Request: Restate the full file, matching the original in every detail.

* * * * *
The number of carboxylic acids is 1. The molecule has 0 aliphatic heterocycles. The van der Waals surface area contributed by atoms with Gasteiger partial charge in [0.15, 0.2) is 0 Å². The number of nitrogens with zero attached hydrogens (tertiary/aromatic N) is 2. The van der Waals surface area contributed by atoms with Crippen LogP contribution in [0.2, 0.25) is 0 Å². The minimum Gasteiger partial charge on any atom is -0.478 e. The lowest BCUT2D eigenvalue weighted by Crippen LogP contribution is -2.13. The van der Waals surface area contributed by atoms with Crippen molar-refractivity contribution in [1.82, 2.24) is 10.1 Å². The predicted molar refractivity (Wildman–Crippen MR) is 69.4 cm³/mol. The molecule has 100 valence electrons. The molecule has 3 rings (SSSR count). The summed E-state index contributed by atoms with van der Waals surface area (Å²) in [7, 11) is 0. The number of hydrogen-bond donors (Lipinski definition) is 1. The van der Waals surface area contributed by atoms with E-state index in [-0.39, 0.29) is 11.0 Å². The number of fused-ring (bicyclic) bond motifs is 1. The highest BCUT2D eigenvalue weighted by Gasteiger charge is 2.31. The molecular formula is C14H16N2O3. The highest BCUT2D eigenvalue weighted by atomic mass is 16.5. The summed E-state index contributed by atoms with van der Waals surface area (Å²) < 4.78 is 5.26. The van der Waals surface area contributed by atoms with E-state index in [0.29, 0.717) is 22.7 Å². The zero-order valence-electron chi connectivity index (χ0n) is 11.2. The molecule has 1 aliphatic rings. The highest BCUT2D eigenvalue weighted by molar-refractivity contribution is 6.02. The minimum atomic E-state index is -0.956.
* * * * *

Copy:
The number of carboxylic acids is 1. The molecule has 0 aliphatic heterocycles. The van der Waals surface area contributed by atoms with Gasteiger partial charge in [0.15, 0.2) is 0 Å². The number of nitrogens with zero attached hydrogens (tertiary/aromatic N) is 2. The van der Waals surface area contributed by atoms with Crippen LogP contribution in [0.2, 0.25) is 0 Å². The minimum Gasteiger partial charge on any atom is -0.478 e. The lowest BCUT2D eigenvalue weighted by Crippen LogP contribution is -2.13. The van der Waals surface area contributed by atoms with Crippen molar-refractivity contribution in [1.82, 2.24) is 10.1 Å². The predicted molar refractivity (Wildman–Crippen MR) is 69.4 cm³/mol. The molecule has 100 valence electrons. The molecule has 3 rings (SSSR count). The summed E-state index contributed by atoms with van der Waals surface area (Å²) in [7, 11) is 0. The number of hydrogen-bond donors (Lipinski definition) is 1. The van der Waals surface area contributed by atoms with E-state index in [-0.39, 0.29) is 11.0 Å². The number of fused-ring (bicyclic) bond motifs is 1. The highest BCUT2D eigenvalue weighted by Gasteiger charge is 2.31. The molecular formula is C14H16N2O3. The highest BCUT2D eigenvalue weighted by atomic mass is 16.5. The summed E-state index contributed by atoms with van der Waals surface area (Å²) < 4.78 is 5.26. The van der Waals surface area contributed by atoms with E-state index in [0.29, 0.717) is 22.7 Å². The zero-order valence-electron chi connectivity index (χ0n) is 11.2. The molecule has 1 aliphatic rings. The highest BCUT2D eigenvalue weighted by molar-refractivity contribution is 6.02. The minimum atomic E-state index is -0.956.